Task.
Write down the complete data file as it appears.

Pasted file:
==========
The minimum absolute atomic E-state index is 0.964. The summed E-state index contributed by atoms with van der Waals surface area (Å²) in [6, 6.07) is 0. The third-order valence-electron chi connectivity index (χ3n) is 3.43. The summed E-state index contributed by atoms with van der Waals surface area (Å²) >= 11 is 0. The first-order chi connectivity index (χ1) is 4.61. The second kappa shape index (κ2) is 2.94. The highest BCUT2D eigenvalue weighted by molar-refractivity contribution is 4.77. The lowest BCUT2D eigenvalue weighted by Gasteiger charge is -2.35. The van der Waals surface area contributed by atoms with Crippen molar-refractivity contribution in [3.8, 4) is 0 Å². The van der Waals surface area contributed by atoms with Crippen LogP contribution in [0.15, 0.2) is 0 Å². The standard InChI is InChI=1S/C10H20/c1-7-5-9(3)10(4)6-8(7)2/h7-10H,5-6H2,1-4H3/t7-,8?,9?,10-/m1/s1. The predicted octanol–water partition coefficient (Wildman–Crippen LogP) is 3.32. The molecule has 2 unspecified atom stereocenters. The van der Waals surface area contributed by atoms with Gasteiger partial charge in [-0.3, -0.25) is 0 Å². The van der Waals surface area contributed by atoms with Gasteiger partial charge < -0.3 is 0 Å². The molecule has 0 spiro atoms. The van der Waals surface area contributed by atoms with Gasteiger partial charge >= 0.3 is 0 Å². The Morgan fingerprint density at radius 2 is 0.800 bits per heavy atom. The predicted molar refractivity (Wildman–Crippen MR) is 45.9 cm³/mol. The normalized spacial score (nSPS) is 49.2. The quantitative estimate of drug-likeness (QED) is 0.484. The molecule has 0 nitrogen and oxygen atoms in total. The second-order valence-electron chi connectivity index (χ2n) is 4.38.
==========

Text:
The minimum absolute atomic E-state index is 0.964. The summed E-state index contributed by atoms with van der Waals surface area (Å²) in [6, 6.07) is 0. The third-order valence-electron chi connectivity index (χ3n) is 3.43. The summed E-state index contributed by atoms with van der Waals surface area (Å²) >= 11 is 0. The first-order chi connectivity index (χ1) is 4.61. The second kappa shape index (κ2) is 2.94. The highest BCUT2D eigenvalue weighted by molar-refractivity contribution is 4.77. The lowest BCUT2D eigenvalue weighted by Gasteiger charge is -2.35. The van der Waals surface area contributed by atoms with Crippen molar-refractivity contribution in [3.8, 4) is 0 Å². The van der Waals surface area contributed by atoms with Crippen LogP contribution in [0.15, 0.2) is 0 Å². The standard InChI is InChI=1S/C10H20/c1-7-5-9(3)10(4)6-8(7)2/h7-10H,5-6H2,1-4H3/t7-,8?,9?,10-/m1/s1. The predicted octanol–water partition coefficient (Wildman–Crippen LogP) is 3.32. The molecule has 2 unspecified atom stereocenters. The van der Waals surface area contributed by atoms with Gasteiger partial charge in [-0.3, -0.25) is 0 Å². The van der Waals surface area contributed by atoms with Gasteiger partial charge < -0.3 is 0 Å². The molecule has 0 spiro atoms. The van der Waals surface area contributed by atoms with Gasteiger partial charge >= 0.3 is 0 Å². The Morgan fingerprint density at radius 2 is 0.800 bits per heavy atom. The predicted molar refractivity (Wildman–Crippen MR) is 45.9 cm³/mol. The normalized spacial score (nSPS) is 49.2. The quantitative estimate of drug-likeness (QED) is 0.484. The molecule has 0 nitrogen and oxygen atoms in total. The second-order valence-electron chi connectivity index (χ2n) is 4.38.